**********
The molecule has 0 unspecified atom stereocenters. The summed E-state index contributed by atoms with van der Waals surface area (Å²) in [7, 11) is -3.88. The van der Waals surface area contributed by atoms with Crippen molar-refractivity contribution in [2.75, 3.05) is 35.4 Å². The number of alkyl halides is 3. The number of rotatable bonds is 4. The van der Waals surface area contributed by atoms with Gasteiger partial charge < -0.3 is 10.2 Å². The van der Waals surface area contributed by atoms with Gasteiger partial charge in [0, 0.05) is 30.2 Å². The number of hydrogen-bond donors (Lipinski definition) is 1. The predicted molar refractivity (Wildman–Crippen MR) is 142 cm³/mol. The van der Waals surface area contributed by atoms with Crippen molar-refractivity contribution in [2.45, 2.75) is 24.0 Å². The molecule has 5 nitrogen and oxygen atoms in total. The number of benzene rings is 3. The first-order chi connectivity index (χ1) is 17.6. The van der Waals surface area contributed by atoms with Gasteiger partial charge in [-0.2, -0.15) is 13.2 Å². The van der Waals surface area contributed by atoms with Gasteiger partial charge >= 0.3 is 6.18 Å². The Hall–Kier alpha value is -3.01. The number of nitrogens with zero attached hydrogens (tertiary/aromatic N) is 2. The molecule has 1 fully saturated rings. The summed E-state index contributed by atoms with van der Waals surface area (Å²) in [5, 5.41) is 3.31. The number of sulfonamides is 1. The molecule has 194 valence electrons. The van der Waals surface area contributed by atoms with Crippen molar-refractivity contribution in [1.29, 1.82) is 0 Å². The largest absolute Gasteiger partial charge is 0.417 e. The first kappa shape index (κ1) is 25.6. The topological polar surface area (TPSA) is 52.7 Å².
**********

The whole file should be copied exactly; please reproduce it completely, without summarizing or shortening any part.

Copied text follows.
The molecule has 0 unspecified atom stereocenters. The summed E-state index contributed by atoms with van der Waals surface area (Å²) in [7, 11) is -3.88. The van der Waals surface area contributed by atoms with Crippen molar-refractivity contribution in [2.75, 3.05) is 35.4 Å². The number of alkyl halides is 3. The number of rotatable bonds is 4. The van der Waals surface area contributed by atoms with Gasteiger partial charge < -0.3 is 10.2 Å². The van der Waals surface area contributed by atoms with Gasteiger partial charge in [0, 0.05) is 30.2 Å². The number of hydrogen-bond donors (Lipinski definition) is 1. The predicted molar refractivity (Wildman–Crippen MR) is 142 cm³/mol. The van der Waals surface area contributed by atoms with Crippen molar-refractivity contribution in [2.45, 2.75) is 24.0 Å². The molecule has 5 nitrogen and oxygen atoms in total. The number of benzene rings is 3. The first-order chi connectivity index (χ1) is 17.6. The van der Waals surface area contributed by atoms with Gasteiger partial charge in [-0.2, -0.15) is 13.2 Å². The van der Waals surface area contributed by atoms with Gasteiger partial charge >= 0.3 is 6.18 Å². The Hall–Kier alpha value is -3.01. The number of nitrogens with zero attached hydrogens (tertiary/aromatic N) is 2. The molecule has 1 fully saturated rings. The summed E-state index contributed by atoms with van der Waals surface area (Å²) in [5, 5.41) is 3.31. The number of sulfonamides is 1. The molecule has 194 valence electrons. The van der Waals surface area contributed by atoms with Crippen molar-refractivity contribution in [1.29, 1.82) is 0 Å². The largest absolute Gasteiger partial charge is 0.417 e. The first kappa shape index (κ1) is 25.6. The topological polar surface area (TPSA) is 52.7 Å².